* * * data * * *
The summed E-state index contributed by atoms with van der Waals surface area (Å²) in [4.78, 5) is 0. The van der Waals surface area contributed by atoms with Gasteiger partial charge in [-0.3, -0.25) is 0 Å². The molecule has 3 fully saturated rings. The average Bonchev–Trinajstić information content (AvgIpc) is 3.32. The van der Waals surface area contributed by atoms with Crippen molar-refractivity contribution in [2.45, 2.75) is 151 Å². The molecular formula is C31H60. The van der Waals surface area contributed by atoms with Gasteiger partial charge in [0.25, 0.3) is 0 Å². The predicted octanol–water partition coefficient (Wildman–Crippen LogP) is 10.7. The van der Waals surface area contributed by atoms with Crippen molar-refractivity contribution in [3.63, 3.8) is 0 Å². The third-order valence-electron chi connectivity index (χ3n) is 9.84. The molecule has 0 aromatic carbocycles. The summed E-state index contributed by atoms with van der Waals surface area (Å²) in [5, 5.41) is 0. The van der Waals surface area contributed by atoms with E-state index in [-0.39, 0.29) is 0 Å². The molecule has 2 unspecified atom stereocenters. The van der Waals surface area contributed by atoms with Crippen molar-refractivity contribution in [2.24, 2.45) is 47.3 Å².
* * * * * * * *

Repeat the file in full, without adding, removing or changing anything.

The summed E-state index contributed by atoms with van der Waals surface area (Å²) in [4.78, 5) is 0. The van der Waals surface area contributed by atoms with Gasteiger partial charge in [-0.3, -0.25) is 0 Å². The molecule has 3 fully saturated rings. The average Bonchev–Trinajstić information content (AvgIpc) is 3.32. The van der Waals surface area contributed by atoms with Crippen molar-refractivity contribution in [2.45, 2.75) is 151 Å². The molecular formula is C31H60. The van der Waals surface area contributed by atoms with Gasteiger partial charge in [0.25, 0.3) is 0 Å². The predicted octanol–water partition coefficient (Wildman–Crippen LogP) is 10.7. The van der Waals surface area contributed by atoms with Crippen molar-refractivity contribution in [3.63, 3.8) is 0 Å². The third-order valence-electron chi connectivity index (χ3n) is 9.84. The molecule has 0 aromatic carbocycles. The summed E-state index contributed by atoms with van der Waals surface area (Å²) in [5, 5.41) is 0. The van der Waals surface area contributed by atoms with E-state index in [-0.39, 0.29) is 0 Å². The molecule has 2 unspecified atom stereocenters. The van der Waals surface area contributed by atoms with Crippen molar-refractivity contribution in [2.24, 2.45) is 47.3 Å².